Contents (Click To Jump)
- 1 What Are the Most Common Tree Issues in Downingtown?
- 2 Does the City of Downingtown Provide Any Assistance in Tree Removal Problems?
- 3 Who Is Responsible for Fallen Tree Removal in Downingtown?
- 4 How Does the Soil Affect Trees in Downingtown?
- 5 Does Weather Affect Tree Health in Downingtown?
- 6 What if Dead Trees Are Near Power Lines in Downingtown?
- 7 How Much Does Tree Removal Usually Cost in Downingtown?
What Are the Most Common Tree Issues in Downingtown?
The trees in Downingtown face a variety of issues. Normal problems include things like improper maintenance, termite infestations, and car crashes. Beyond that, fungi and disease are apt to be what’s most dangerous for your trees. Over the years, Pennsylvanians have suffered from a variety of major tree diseases. Sudden Oak Death (SOD) is one, the fungus having spread through the state several years ago. While Downingtown has thankfully been largely passed over recently, the potential is always there if problems aren’t reported and proper maintenance isn’t given to the community’s trees.
One of the most dangerous pests that might affect Downington trees is the European gypsy moth (Lymantria dispar dispar). The larvae eat the leaves from hardwood trees across the world, devouring them at such a speed as to kill off whole areas of forest. Pennsylvania is known to be a suitable habitat for these pests, so it’s vitally important to send a report to local government officials if you spot one of these moths or their caterpillars, as inaction could easily lead to an infestation and potentially their spread to unaffected areas of the country.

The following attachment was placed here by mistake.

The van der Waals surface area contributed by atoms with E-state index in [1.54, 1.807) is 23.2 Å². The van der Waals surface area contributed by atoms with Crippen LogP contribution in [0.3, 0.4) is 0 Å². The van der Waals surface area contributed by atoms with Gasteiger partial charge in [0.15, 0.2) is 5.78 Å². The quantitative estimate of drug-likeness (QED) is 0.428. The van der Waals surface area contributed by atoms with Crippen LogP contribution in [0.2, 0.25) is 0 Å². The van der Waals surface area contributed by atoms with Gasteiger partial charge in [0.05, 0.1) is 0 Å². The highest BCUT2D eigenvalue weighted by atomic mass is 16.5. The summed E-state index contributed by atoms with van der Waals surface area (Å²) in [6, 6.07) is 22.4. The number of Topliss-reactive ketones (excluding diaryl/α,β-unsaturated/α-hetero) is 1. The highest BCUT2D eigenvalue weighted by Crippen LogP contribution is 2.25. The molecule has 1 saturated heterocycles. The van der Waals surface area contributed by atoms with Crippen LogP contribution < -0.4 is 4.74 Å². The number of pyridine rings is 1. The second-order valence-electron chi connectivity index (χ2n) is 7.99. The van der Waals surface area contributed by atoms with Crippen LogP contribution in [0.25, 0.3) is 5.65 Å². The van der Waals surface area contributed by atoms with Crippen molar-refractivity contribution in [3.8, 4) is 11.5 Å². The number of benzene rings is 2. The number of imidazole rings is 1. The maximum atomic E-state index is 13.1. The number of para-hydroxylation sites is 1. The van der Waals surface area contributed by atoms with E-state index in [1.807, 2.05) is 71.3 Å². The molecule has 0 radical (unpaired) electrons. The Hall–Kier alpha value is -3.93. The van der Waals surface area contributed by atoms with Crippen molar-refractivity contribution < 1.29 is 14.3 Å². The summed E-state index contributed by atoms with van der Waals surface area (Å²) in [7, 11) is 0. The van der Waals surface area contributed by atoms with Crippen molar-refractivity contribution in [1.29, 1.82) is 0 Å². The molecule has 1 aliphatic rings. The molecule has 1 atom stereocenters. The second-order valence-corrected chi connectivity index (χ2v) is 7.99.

Less dangerous, though still hostile, is the spotted lanternfly (Lycorma delicatula). They feed on the sap created by numerous plants, piercing into them to suck it through the outer bark or stem. While one lanternfly is not likely to do much harm, multiple lanternflies devouring the same plant can easily kill it. Chester County put out an informational guide on the invasive species, urging residents to use caution when moving in and out of regions where these bugs have been known to exist to prevent them from spreading.
Does the City of Downingtown Provide Any Assistance in Tree Removal Problems?
Downingtown’s local government does not assist residents in tree removal. While they are in charge of maintaining or removing trees on public property, homeowners and the like must take care of tree removal on their own. There may also be a permit required for tree removal depending on the type, size, and age of the tree. Check with the Code Enforcement/Zoning committee first.
Who Is Responsible for Fallen Tree Removal in Downingtown?
Knowing who’s accountable for removing a fallen tree can be a bit tricky in certain situations. Let’s review a few common situations related to fallen trees and breakdown who would need to have the tree removed from the property.
If you’re a homeowner?
If you own your home, this typically means you own the land beneath it. If that’s the case, you’d also own any trees in your yard. In most cases, a tree’s owner is the one who’s liable for having it removed once it falls or dies. Unless you can prove that someone else has harmed your tree which necessitated its removal, the time and costs associated with it are all on you.
Don’t get too down, though. Before you call us, check your insurance policy. Lots of homeowners will find that tree removal is covered in some manner, especially if a tree fell due to an “act of God” or a similar circumstance where they weren’t at fault. With insurance, you can substantially reduce or fully eliminate your removal costs.
If you’re a renter?
By definition, a renter is only renting their home and has no claim of ownership to it or the land it’s on. Unless some special arrangement has been worked out, you don’t own any of the trees growing on your rented property. This means that you aren’t liable for them if they were to fall over and need removal. In many cases, your landlord would even be compelled by law to remove the tree.
The obvious exemption to this is if you were in some way responsible for the tree’s current state. If you crash your car into it or cut it down, that could land you in hot water. At the very least, you’d more than likely have to pay for the removal costs.